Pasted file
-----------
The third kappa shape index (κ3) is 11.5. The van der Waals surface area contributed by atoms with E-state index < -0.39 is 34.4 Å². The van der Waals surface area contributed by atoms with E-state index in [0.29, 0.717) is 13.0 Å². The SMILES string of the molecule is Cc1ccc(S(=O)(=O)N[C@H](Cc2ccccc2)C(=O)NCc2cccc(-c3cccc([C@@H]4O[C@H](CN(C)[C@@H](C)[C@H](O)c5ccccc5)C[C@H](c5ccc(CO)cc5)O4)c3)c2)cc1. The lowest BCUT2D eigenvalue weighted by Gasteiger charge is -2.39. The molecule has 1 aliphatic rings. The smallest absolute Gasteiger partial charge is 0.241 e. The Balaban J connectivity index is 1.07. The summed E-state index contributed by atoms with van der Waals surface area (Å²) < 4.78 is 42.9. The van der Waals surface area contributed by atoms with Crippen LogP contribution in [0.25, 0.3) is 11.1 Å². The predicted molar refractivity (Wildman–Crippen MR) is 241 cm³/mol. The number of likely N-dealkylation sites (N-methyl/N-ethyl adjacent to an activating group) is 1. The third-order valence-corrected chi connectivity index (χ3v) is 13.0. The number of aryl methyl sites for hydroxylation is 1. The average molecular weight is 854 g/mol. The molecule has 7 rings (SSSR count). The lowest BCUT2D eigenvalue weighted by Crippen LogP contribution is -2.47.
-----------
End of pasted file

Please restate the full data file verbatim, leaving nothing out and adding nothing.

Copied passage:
The third kappa shape index (κ3) is 11.5. The van der Waals surface area contributed by atoms with E-state index < -0.39 is 34.4 Å². The van der Waals surface area contributed by atoms with E-state index in [0.29, 0.717) is 13.0 Å². The SMILES string of the molecule is Cc1ccc(S(=O)(=O)N[C@H](Cc2ccccc2)C(=O)NCc2cccc(-c3cccc([C@@H]4O[C@H](CN(C)[C@@H](C)[C@H](O)c5ccccc5)C[C@H](c5ccc(CO)cc5)O4)c3)c2)cc1. The lowest BCUT2D eigenvalue weighted by Gasteiger charge is -2.39. The molecule has 1 aliphatic rings. The smallest absolute Gasteiger partial charge is 0.241 e. The Balaban J connectivity index is 1.07. The summed E-state index contributed by atoms with van der Waals surface area (Å²) < 4.78 is 42.9. The van der Waals surface area contributed by atoms with Crippen LogP contribution in [0.25, 0.3) is 11.1 Å². The predicted molar refractivity (Wildman–Crippen MR) is 241 cm³/mol. The number of likely N-dealkylation sites (N-methyl/N-ethyl adjacent to an activating group) is 1. The third-order valence-corrected chi connectivity index (χ3v) is 13.0. The number of aryl methyl sites for hydroxylation is 1. The average molecular weight is 854 g/mol. The molecule has 7 rings (SSSR count). The lowest BCUT2D eigenvalue weighted by Crippen LogP contribution is -2.47.